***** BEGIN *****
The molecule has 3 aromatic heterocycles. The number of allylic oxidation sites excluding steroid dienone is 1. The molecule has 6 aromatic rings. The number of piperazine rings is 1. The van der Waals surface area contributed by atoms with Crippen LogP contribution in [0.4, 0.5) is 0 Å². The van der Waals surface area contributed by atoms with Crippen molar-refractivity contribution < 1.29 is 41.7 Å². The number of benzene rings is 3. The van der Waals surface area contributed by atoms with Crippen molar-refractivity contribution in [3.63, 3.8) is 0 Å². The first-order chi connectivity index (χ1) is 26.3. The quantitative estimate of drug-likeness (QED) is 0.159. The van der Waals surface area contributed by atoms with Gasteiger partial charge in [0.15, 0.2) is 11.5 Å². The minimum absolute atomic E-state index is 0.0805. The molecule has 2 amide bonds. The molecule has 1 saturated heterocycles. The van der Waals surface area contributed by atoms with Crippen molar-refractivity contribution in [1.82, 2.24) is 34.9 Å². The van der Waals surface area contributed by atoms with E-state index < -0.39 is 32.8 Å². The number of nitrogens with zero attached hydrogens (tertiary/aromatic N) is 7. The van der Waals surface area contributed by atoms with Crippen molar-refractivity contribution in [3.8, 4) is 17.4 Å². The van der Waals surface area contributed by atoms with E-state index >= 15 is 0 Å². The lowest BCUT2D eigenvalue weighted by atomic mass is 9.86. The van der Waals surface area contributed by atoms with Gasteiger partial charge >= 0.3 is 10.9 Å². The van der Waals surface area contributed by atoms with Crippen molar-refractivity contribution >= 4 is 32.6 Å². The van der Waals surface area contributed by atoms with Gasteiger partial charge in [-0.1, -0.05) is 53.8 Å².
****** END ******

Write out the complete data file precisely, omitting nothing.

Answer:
The molecule has 3 aromatic heterocycles. The number of allylic oxidation sites excluding steroid dienone is 1. The molecule has 6 aromatic rings. The number of piperazine rings is 1. The van der Waals surface area contributed by atoms with Crippen LogP contribution in [0.4, 0.5) is 0 Å². The van der Waals surface area contributed by atoms with Crippen molar-refractivity contribution < 1.29 is 41.7 Å². The number of benzene rings is 3. The van der Waals surface area contributed by atoms with Crippen molar-refractivity contribution in [3.63, 3.8) is 0 Å². The first-order chi connectivity index (χ1) is 26.3. The quantitative estimate of drug-likeness (QED) is 0.159. The van der Waals surface area contributed by atoms with Gasteiger partial charge in [0.15, 0.2) is 11.5 Å². The minimum absolute atomic E-state index is 0.0805. The molecule has 2 amide bonds. The molecule has 1 saturated heterocycles. The van der Waals surface area contributed by atoms with Crippen molar-refractivity contribution in [1.82, 2.24) is 34.9 Å². The van der Waals surface area contributed by atoms with E-state index < -0.39 is 32.8 Å². The number of nitrogens with zero attached hydrogens (tertiary/aromatic N) is 7. The van der Waals surface area contributed by atoms with Crippen molar-refractivity contribution in [3.8, 4) is 17.4 Å². The van der Waals surface area contributed by atoms with E-state index >= 15 is 0 Å². The lowest BCUT2D eigenvalue weighted by atomic mass is 9.86. The van der Waals surface area contributed by atoms with Gasteiger partial charge >= 0.3 is 10.9 Å². The van der Waals surface area contributed by atoms with Crippen molar-refractivity contribution >= 4 is 32.6 Å². The van der Waals surface area contributed by atoms with Gasteiger partial charge in [-0.1, -0.05) is 53.8 Å².